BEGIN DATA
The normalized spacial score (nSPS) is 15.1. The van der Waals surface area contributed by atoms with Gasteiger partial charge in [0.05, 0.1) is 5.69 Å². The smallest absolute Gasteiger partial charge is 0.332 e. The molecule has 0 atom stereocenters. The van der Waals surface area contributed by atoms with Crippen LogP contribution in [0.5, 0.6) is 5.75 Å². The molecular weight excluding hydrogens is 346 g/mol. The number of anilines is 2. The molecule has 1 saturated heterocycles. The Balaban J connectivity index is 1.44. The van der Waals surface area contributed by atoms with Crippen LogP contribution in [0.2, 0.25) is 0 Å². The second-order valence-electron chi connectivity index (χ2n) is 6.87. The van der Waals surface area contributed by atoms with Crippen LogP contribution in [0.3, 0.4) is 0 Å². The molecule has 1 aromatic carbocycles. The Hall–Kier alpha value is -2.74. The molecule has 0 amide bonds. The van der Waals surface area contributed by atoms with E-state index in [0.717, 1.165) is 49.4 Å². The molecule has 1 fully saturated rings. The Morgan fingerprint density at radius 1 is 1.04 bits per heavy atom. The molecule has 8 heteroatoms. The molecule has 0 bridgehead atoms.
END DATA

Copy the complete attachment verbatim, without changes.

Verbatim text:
The normalized spacial score (nSPS) is 15.1. The van der Waals surface area contributed by atoms with Gasteiger partial charge in [0.05, 0.1) is 5.69 Å². The smallest absolute Gasteiger partial charge is 0.332 e. The molecule has 0 atom stereocenters. The van der Waals surface area contributed by atoms with Crippen LogP contribution in [0.5, 0.6) is 5.75 Å². The molecular weight excluding hydrogens is 346 g/mol. The number of anilines is 2. The molecule has 1 saturated heterocycles. The Balaban J connectivity index is 1.44. The van der Waals surface area contributed by atoms with Crippen LogP contribution in [0.2, 0.25) is 0 Å². The second-order valence-electron chi connectivity index (χ2n) is 6.87. The van der Waals surface area contributed by atoms with Crippen LogP contribution in [0.3, 0.4) is 0 Å². The molecule has 1 aromatic carbocycles. The Hall–Kier alpha value is -2.74. The molecule has 0 amide bonds. The van der Waals surface area contributed by atoms with E-state index in [0.717, 1.165) is 49.4 Å². The molecule has 1 fully saturated rings. The Morgan fingerprint density at radius 1 is 1.04 bits per heavy atom. The molecule has 8 heteroatoms. The molecule has 0 bridgehead atoms.